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http://dx.doi.org/10.1021/acs.biochem.8b00231DOI Listing
August 2018

A multifaceted approach to identify non-specific enzyme inhibition: Application to Mycobacterium tuberculosis shikimate kinase.

Bioorg Med Chem Lett 2018 02 5;28(4):802-808. Epub 2017 Dec 5.

Department of Drug Discovery and Development, Harrison School of Pharmacy, 4306 Walker Building, Auburn University, Auburn, AL 36849, USA. Electronic address:

Single dose high-throughput screening (HTS) followed by dose-response evaluations is a common strategy for the identification of initial hits for further development. Early identification and exclusion of false positives is a cost-saving and essential step in early drug discovery. One of the mechanisms of false positive compounds is the formation of aggregates in assays. This study evaluates the mechanism(s) of inhibition of a set of 14 compounds identified previously as actives in Mycobacterium tuberculosis (Mt) cell culture screening and in vitro actives in Mt shikimate kinase (MtSK) assay. Aggregation of hit compounds was characterized using multiple experimental methods, LC-MS, HNMR, dynamic light scattering (DLS), transmission electron microscopy (TEM), and visual inspection after centrifugation for orthogonal confirmation. Our results suggest that the investigated compounds containing oxadiazole-amide and aminobenzothiazole moieties are false positive hits and non-specific inhibitors of MtSK through aggregate formation.
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http://dx.doi.org/10.1016/j.bmcl.2017.12.002DOI Listing
February 2018

A study investigating the level of satisfaction with the health services provided by the Pharmacist at ENT hospital, Eastern Region Alahsah, Kingdom of Saudi Arabia.

Saudi Pharm J 2013 Jul 21;21(3):255-60. Epub 2012 Sep 21.

Clinical Pharmacist, Aljaber ENT hospital, Eastern Region Alahsa, Saudi Arabia.

The current study aims to evaluate the patient's level of satisfaction with health care services provided by the pharmacist at Aljaber ENT hospital, Eastern Region Alahsah, Kingdom of Saudi Arabia. A cross sectional study was planned from 1st March 2011 until 31st May 2011. A 27 item questionnaire was used, scoring of the responses was done to classify the patient satisfaction into sublevels. The maximum possible score was 36; those scoring less than twenty were graded as poor satisfaction level followed by moderate satisfaction level 21-25, good satisfaction level 26-30 and high satisfaction level 31-36. Statistical package for social science version 13® was used to analyze data, One-way ANOVA and independent sample t-test were applied to see the differences in the level of satisfaction. Every third patient visiting pharmacy was given a chance to participate in this study. A total of N = 991 patients were randomized using the pharmacy appointment number. Of whom 657 patients have shown willingness to participate in this study. The response rate of this study was 66.30%, most of the respondents 383 (58.1%) were male ranging from the age group of 21-40 years with a mean age of 32 years SD 9.73. The mean score for all patients was 26.15 SD ±3.4. Among all the demographic variables a significant difference in satisfaction level was found among in terms of age (df = 8, F = 8.36, p = <0.001(∗)), gender (t = -4.089, df = 656, p=<0.001(∗)) and race (df = 2, F = 8.47, p = <0.001. The satisfaction level among Saudi nationals was least in comparison to Egyptians and others. In general, it is seen that respondents of age 56-60 years were most satisfied with the healthcare services provided by the pharmacist. In addition, the satisfaction level was higher among female patients in comparison to men.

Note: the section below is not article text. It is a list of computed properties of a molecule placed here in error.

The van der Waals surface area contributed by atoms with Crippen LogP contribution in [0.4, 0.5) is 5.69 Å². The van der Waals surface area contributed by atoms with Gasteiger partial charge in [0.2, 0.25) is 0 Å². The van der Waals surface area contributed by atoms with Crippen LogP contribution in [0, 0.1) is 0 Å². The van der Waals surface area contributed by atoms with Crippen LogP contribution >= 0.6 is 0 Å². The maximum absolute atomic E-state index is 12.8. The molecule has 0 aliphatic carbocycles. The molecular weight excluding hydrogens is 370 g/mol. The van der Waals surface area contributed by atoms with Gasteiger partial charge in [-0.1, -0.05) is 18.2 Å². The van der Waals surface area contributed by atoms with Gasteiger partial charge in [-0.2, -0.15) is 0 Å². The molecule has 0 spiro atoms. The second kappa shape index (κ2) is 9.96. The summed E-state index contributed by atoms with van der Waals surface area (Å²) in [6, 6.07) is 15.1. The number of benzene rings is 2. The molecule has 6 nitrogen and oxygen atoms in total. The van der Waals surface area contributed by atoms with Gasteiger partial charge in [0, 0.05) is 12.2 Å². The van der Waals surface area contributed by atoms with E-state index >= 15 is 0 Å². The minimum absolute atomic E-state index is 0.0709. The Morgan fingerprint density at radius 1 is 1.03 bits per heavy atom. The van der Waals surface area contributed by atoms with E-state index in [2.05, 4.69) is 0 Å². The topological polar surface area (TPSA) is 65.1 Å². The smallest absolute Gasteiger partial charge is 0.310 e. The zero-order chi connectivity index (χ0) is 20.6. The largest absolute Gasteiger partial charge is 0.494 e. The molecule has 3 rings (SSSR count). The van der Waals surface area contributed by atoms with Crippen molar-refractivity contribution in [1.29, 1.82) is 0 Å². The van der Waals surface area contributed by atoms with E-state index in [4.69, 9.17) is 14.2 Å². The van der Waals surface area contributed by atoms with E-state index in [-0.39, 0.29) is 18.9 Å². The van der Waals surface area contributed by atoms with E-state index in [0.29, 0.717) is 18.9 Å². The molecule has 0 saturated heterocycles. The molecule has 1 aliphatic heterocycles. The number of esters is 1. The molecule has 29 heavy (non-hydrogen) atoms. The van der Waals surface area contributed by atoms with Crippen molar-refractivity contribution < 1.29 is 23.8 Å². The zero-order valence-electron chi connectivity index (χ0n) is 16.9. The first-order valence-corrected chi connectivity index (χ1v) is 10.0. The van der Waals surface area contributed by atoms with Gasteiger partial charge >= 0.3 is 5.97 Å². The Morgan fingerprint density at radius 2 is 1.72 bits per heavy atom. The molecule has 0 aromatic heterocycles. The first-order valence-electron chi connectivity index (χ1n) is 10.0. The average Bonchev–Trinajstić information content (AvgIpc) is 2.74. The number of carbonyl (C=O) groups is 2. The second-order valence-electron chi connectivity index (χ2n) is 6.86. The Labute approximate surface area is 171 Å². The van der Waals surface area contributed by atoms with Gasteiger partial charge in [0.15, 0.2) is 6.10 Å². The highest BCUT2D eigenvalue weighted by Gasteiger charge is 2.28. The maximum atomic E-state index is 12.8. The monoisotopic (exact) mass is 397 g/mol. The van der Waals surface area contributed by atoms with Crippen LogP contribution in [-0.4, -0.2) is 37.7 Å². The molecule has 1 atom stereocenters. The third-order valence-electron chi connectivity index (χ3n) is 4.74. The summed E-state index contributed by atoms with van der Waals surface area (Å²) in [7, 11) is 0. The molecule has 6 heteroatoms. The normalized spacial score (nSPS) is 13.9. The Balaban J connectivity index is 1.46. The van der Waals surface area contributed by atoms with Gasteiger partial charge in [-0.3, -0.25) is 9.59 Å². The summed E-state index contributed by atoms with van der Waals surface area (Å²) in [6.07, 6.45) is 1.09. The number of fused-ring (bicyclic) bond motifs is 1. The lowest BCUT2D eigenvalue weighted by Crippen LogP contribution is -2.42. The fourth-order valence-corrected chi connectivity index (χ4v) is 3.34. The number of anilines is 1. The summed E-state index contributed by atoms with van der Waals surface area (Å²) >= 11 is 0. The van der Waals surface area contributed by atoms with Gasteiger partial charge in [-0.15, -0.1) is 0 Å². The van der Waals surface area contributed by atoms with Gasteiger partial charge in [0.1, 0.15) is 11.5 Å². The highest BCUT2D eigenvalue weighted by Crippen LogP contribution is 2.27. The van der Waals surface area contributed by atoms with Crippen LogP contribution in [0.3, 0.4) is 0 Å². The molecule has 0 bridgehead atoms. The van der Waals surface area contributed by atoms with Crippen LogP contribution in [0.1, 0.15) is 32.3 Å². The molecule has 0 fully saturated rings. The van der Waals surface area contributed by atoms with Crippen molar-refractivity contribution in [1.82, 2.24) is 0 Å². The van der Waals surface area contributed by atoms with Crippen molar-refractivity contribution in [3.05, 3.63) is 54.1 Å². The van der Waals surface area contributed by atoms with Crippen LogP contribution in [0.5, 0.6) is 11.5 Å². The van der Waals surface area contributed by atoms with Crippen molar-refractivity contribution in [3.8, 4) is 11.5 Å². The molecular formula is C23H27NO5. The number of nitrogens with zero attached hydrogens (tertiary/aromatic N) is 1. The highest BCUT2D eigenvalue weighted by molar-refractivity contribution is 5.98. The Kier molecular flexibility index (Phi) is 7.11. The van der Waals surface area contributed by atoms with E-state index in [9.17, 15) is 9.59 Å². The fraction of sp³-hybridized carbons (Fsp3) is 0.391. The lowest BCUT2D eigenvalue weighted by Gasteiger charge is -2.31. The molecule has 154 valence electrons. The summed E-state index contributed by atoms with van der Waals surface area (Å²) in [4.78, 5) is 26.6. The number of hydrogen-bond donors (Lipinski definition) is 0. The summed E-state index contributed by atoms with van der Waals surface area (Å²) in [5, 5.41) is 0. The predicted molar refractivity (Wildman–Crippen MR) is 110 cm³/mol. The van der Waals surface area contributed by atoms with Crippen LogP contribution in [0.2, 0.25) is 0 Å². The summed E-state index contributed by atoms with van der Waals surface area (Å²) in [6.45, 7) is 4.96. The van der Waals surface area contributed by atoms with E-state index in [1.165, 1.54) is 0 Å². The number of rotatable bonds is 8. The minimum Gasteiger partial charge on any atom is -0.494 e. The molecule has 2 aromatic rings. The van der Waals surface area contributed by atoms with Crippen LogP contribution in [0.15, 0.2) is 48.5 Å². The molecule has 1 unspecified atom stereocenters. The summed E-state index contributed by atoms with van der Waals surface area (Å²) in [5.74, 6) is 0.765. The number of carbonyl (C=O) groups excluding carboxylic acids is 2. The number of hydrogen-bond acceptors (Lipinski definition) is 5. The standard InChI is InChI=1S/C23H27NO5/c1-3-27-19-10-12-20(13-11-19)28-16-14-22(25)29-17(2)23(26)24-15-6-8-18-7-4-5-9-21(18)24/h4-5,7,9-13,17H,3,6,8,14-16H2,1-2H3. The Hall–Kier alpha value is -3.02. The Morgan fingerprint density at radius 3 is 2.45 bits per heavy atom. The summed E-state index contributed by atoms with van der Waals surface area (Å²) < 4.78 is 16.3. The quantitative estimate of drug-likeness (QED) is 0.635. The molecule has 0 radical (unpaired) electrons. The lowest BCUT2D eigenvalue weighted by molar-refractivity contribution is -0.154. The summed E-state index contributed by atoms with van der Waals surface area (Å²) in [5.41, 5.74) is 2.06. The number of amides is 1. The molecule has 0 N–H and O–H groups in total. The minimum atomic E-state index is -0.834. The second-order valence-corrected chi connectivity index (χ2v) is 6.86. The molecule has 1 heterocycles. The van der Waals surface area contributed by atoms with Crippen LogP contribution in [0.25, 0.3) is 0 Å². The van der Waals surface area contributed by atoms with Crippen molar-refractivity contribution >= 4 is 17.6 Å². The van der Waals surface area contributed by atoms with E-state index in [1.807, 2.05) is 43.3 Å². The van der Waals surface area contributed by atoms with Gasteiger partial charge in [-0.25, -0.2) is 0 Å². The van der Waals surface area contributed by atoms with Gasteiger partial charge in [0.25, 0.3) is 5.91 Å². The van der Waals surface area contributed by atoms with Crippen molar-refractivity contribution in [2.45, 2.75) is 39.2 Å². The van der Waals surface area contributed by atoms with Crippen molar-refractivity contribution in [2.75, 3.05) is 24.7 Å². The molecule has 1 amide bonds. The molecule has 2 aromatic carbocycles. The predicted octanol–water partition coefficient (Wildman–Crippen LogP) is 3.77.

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http://dx.doi.org/10.1016/j.jsps.2012.09.001DOI Listing
http://www.ncbi.nlm.nih.gov/pmc/articles/PMC3744925PMC
July 2013